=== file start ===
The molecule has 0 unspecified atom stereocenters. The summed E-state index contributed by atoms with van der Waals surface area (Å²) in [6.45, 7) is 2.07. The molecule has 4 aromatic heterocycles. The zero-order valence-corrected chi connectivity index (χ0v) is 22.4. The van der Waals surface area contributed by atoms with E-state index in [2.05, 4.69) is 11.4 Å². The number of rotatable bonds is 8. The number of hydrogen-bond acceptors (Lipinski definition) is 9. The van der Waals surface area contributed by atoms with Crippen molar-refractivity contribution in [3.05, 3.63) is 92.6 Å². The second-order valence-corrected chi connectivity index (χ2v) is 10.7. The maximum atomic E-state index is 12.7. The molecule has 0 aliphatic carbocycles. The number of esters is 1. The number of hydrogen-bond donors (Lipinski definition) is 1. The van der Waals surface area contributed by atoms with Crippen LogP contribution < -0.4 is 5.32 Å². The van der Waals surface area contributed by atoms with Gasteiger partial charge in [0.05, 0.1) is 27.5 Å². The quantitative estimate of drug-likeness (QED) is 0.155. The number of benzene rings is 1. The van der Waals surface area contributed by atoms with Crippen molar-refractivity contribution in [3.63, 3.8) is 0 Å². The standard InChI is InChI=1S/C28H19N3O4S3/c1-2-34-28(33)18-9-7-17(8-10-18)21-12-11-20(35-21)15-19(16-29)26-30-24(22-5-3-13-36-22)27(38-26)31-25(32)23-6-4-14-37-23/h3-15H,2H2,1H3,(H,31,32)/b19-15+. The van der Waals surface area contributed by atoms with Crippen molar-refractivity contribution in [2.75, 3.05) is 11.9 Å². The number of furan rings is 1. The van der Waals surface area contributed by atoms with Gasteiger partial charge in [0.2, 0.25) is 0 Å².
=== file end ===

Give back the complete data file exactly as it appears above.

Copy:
The molecule has 0 unspecified atom stereocenters. The summed E-state index contributed by atoms with van der Waals surface area (Å²) in [6.45, 7) is 2.07. The molecule has 4 aromatic heterocycles. The zero-order valence-corrected chi connectivity index (χ0v) is 22.4. The van der Waals surface area contributed by atoms with E-state index in [2.05, 4.69) is 11.4 Å². The number of rotatable bonds is 8. The number of hydrogen-bond acceptors (Lipinski definition) is 9. The van der Waals surface area contributed by atoms with Crippen molar-refractivity contribution in [3.05, 3.63) is 92.6 Å². The second-order valence-corrected chi connectivity index (χ2v) is 10.7. The maximum atomic E-state index is 12.7. The molecule has 0 aliphatic carbocycles. The number of esters is 1. The number of hydrogen-bond donors (Lipinski definition) is 1. The van der Waals surface area contributed by atoms with Crippen LogP contribution < -0.4 is 5.32 Å². The van der Waals surface area contributed by atoms with Gasteiger partial charge in [0.05, 0.1) is 27.5 Å². The quantitative estimate of drug-likeness (QED) is 0.155. The number of benzene rings is 1. The van der Waals surface area contributed by atoms with Crippen molar-refractivity contribution in [3.63, 3.8) is 0 Å². The standard InChI is InChI=1S/C28H19N3O4S3/c1-2-34-28(33)18-9-7-17(8-10-18)21-12-11-20(35-21)15-19(16-29)26-30-24(22-5-3-13-36-22)27(38-26)31-25(32)23-6-4-14-37-23/h3-15H,2H2,1H3,(H,31,32)/b19-15+. The van der Waals surface area contributed by atoms with Crippen molar-refractivity contribution in [2.75, 3.05) is 11.9 Å². The number of furan rings is 1. The van der Waals surface area contributed by atoms with Gasteiger partial charge in [0.2, 0.25) is 0 Å².